Ask Dr. Paul Brandt-Rauf, Dean of the University of Illinois Chicago (UIC) School of Public Health, what has changed within the sphere of public health education, and you’re likely to get a quick reply.
“What hasn’t changed?” Brandt-Rauf asks.
Actually, he does point to a few constants. The first is that most people who go into public health are, and always have been, motivated by the desire to give back. The second is they know they’re not going to get rich doing it.
“I don’t think anyone has ever chosen a career in public health for the money,” says Brandt-Rauf, who has been spent nearly 40 years as an educator, 30 at Columbia and the last seven-and-a-half at UIC. “The difference is that today’s young students are a lot more realistic about what can be done and what has to be done. They see a clear path and as a result, they’re a lot more demanding.”
Brandt-Rauf says that attitudinal change has its roots in changes that have taken place in the sector. After a period of high growth in the 1960s, public health experienced another growth spurt in the ’90s as medical schools began to understand the symbiosis between the medicine and public health disciplines. The impact of computing and biostatistics was a prime example.
‘”Suddenly, the medical schools realized they needed public health people if they were to optimize their programs,” he says. “The number of schools offering degrees in public health went up dramatically, and so did public health funding. That meant opportunities for more students and ultimately, more jobs.” Dr. Harrison C. Spencer is President and CEO of the Association of Schools and Programs of Public Health (ASPPH). He agrees that today’s changes in public health education begin with a fundamental
change in the student profile.
“Now even undergraduates have a world view,” says Spencer. “They communicate well. They demand change. They’re more focused on their jobs and careers than in the past-very much anchored in what they’re going to do after their education.”
Spencer says the variety of jobs in the realm of public health today is unlike ever before-jobs from local, state, or federal governments, academia, health systems, non-profits, and industry. That means applications and enrollment at schools of public health are up, but perhaps still not enough to meet global demand.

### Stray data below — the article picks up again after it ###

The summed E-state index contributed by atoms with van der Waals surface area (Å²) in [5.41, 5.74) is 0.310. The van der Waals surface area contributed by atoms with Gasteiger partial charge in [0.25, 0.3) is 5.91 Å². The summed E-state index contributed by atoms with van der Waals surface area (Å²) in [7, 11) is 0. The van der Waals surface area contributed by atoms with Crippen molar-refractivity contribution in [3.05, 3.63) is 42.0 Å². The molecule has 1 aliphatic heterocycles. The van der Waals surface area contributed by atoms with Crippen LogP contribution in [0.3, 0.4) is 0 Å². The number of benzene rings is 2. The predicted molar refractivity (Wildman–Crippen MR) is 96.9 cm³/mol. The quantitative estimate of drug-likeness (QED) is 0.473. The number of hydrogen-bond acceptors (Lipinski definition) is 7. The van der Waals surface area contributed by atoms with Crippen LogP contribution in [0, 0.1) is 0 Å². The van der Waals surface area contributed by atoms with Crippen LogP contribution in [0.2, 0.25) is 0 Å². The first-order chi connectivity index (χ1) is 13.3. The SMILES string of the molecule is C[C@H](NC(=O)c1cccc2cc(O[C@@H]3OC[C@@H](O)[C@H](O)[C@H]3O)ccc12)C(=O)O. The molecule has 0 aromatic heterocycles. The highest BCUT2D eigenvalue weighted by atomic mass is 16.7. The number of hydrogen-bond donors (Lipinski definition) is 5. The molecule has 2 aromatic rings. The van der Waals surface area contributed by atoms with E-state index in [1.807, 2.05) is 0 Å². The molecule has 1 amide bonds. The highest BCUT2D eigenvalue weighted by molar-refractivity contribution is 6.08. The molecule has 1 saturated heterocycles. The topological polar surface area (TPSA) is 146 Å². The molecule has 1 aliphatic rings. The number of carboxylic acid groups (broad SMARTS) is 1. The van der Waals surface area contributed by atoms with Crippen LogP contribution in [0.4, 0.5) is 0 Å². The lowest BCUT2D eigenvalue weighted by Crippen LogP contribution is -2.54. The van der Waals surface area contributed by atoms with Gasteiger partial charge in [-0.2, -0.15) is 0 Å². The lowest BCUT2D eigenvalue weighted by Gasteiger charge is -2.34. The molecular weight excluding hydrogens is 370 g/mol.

Brandt-Rauf points to an interesting dynamic facing public health education: Those same educators who began their careers in the ’60s are now approaching retirement. Who’s going to assume the mantle of educating these future public health professionals?
“What we’re seeing now is that demographic bulge,” says Brandt-Rauf. “The experienced faculty are aging out at the same time that demand is rising for people in practice. These are parallel needs that we have to adapt to and address.” Brandt and Spencer point to changes in curricula as the most obvious adaptation. Brandt says that back in the day, faculty tended to teach with a broad theoretical brush, as if every student were training to become a future faculty member. Today, most curricula, including the one at UIC, have been adapted to empower graduates with more practical skills and competencies. At the same time, that practicality has to be accented with a more firm understanding of the integration of the disciplines within public health. “The curricula today are less cookie cutter,” agrees Spencer. “Today’s Master of Public Health degree has become more specialized. The core curriculum takes up less. Everyone has to have hands-on training and practical experience because that’s what the jobs demand.”
Another clear change is the role of technology in education, a change that’s not limited to public health. From in-class innovations such as student response devices to more fundamental changes like the availability of class resources and even degrees online, technology has opened up new avenues to both students and educators. Being able to absorb a lecture before going to class, for example, gives students more time for discussion and interaction during class time.
“Technology is changing everything in and outside the classroom,” Spencer says, “and it’s not slowing down. Today we can communicate in real time with anyone in the world, even in the most poverty-stricken areas. We have access to huge amounts of data where we can see who’s searching for what on Google and know where influenza might be breaking out. The possibilities are innumerable.”